I’ve always cringed at references to women’s parts that invoke floral imagery. ‘The soft petals of her womanhood,’ ‘she opened to him like a flower’ – ew, ew, ew and ick. They’re lazy, these tired botanical tropes, these limp figures of speech that call upon a weak association between the softer, gentler, prettier elements of nature and womanhood. They’re lazy, because they derive whatever resonance they carry from our deeply ingrained assumptions about the delicacy of women and the fragile passivity of their sexuality. Feminine sexuality, when compared to flowers, is characterized as a thing of beauty that stands nobly and quietly while the more aggressive forces of nature penetrate and draw upon their sweet liquids, the better to expand nature’s bounty. It paints woman as passive participant in the sexual act, where that participation amounts only to accepting the invasive ingression upon her core. It’s stupid, in my books.
So it is that it has always been my intention – regardless of the difficulties I might face in forcing myself to use the correct terms, with a straight and unflushed face – to avoid euphemism in discussions of body parts with my child. And in particular, to avoid cheesy or lazy or icky euphemisms. Like “flower.”
What, then, am I supposed to do when Baby Einstein starts putting Freudian interpretations of Georgia O’Keeffe in their toddler board books? How does one avoid vulva-flower associations when one stares you in face at storytime?
It’s a flower, sweetie.
Whassat say Mommy?
It says “hot,” sweetie.
Why flower hot, Mommy?
Georgia O’Keeffe, of course, rejected Freudian readings of her work, even when it was her own husband promoting such readings. So I’m guessing that a layout of her work that sets Red Canna alongside some kind of abbreviated erotic haiku would have bugged her more than it bugs me. But then again, she wouldn’t have been confronting said layout during storytime with her toddler.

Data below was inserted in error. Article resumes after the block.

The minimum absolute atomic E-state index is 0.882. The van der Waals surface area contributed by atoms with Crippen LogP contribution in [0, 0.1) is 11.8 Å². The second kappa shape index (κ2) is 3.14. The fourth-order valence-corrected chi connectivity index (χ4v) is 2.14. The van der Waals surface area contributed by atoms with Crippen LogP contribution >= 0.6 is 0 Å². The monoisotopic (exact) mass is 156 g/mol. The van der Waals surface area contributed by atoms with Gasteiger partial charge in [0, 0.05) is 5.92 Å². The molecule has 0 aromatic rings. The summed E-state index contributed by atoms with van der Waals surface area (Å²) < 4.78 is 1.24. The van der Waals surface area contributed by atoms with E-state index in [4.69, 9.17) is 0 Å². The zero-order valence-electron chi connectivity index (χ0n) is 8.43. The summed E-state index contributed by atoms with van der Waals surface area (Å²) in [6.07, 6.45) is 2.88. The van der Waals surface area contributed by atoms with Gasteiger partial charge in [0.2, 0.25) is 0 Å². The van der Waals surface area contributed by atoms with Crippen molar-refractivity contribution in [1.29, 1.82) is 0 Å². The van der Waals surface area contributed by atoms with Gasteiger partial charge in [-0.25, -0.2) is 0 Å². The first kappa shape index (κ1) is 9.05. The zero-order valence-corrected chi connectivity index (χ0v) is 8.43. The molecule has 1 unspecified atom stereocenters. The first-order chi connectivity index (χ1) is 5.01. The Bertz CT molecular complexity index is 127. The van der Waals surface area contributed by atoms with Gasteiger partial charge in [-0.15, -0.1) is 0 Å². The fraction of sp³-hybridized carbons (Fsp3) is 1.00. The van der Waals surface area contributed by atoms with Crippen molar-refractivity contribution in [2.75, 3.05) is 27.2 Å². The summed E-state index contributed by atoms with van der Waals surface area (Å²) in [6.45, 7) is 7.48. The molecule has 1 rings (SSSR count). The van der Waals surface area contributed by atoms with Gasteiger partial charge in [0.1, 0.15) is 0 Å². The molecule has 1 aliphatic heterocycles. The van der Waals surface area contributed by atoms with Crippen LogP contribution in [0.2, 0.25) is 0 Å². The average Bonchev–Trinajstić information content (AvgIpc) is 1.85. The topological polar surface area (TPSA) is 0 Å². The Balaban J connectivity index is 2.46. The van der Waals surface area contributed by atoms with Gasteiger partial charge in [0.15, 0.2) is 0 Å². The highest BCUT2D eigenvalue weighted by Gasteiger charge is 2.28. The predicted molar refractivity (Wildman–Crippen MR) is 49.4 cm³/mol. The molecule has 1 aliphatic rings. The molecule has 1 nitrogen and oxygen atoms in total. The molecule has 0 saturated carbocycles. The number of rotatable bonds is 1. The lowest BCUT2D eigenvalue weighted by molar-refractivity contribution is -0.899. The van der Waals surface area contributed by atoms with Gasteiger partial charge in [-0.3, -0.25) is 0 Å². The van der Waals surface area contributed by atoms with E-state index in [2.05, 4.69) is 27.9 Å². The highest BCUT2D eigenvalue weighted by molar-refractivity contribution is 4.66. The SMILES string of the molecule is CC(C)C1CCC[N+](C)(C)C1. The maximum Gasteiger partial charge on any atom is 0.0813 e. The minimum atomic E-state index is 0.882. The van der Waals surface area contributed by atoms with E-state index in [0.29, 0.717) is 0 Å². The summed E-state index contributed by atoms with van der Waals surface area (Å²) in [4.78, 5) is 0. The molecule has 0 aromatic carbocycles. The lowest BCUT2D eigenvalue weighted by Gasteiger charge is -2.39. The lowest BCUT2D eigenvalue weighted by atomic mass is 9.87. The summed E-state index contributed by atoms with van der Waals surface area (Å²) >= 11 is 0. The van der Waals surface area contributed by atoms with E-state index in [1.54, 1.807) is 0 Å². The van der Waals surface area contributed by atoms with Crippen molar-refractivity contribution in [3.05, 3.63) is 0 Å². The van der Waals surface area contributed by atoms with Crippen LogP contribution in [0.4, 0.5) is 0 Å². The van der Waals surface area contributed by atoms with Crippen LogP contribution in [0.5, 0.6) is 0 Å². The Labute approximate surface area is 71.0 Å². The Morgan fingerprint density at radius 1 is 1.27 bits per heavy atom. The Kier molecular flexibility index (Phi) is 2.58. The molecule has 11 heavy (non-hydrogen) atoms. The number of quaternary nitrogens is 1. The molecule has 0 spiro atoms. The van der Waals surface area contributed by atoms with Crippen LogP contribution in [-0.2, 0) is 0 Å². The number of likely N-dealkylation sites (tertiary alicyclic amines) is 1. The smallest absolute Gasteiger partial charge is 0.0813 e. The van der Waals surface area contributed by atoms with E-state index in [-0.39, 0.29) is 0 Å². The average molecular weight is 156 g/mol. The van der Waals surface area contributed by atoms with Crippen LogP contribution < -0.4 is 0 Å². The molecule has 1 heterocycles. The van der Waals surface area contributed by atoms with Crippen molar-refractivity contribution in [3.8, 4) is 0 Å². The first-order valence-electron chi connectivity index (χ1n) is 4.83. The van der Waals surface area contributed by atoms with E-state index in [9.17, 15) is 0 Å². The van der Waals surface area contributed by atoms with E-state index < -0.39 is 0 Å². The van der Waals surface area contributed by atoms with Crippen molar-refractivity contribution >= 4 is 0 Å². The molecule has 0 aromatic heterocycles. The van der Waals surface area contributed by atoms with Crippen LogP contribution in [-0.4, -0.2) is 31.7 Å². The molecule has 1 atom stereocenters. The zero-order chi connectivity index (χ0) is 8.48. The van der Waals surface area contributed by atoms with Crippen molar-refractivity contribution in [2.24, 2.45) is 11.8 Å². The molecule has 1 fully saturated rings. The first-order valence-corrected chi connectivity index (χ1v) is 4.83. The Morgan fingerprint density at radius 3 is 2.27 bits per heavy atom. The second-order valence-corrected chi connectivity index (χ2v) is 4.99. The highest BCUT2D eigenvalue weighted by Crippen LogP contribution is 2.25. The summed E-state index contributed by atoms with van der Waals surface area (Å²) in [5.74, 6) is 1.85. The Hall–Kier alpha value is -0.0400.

Some day, of course, I look forward to thumbing through art books and visiting galleries with Wonderbaby and talking about all the wonderfully different ways one can read art. I just hadn’t expected to be confronted with a graduate-level case study before she turned two. Well, sweetie, Steiglitz and others saw in O’Keeffe’s work an erotic study of the vulva – that’s the outer part of your sexual organs, honeybear – but O’Keeffe insisted that a flower was a flower was a flower, implying that female sexuality was more robust than any flower. Then, what? I bust out my best Muppet imitation and we sing “V is for vulva, that’s good enough for me? Oh, vulva, vulva, vulva starts with V!”? It just doesn’t feel quite right to be jumping into the finer points of eros vs. thanatos in art and analysis of artistic and literary interpretations of female sexuality before the child has mastered the potty.
Or is this what they call a teaching moment, and I’m just not seeing the pedagogical garden for the vulvic lilies?
Today’s the last day to post your kids’ artwork for the Wonderbaby Artstravaganza Crayola Giveaway. Freudian or Post-Freudian interpretations of said art optional. Wonderbaby will draw a winner tomorrow (so get your link to me sometime before dawn tomorrow, EST), and we’ll announce Sunday.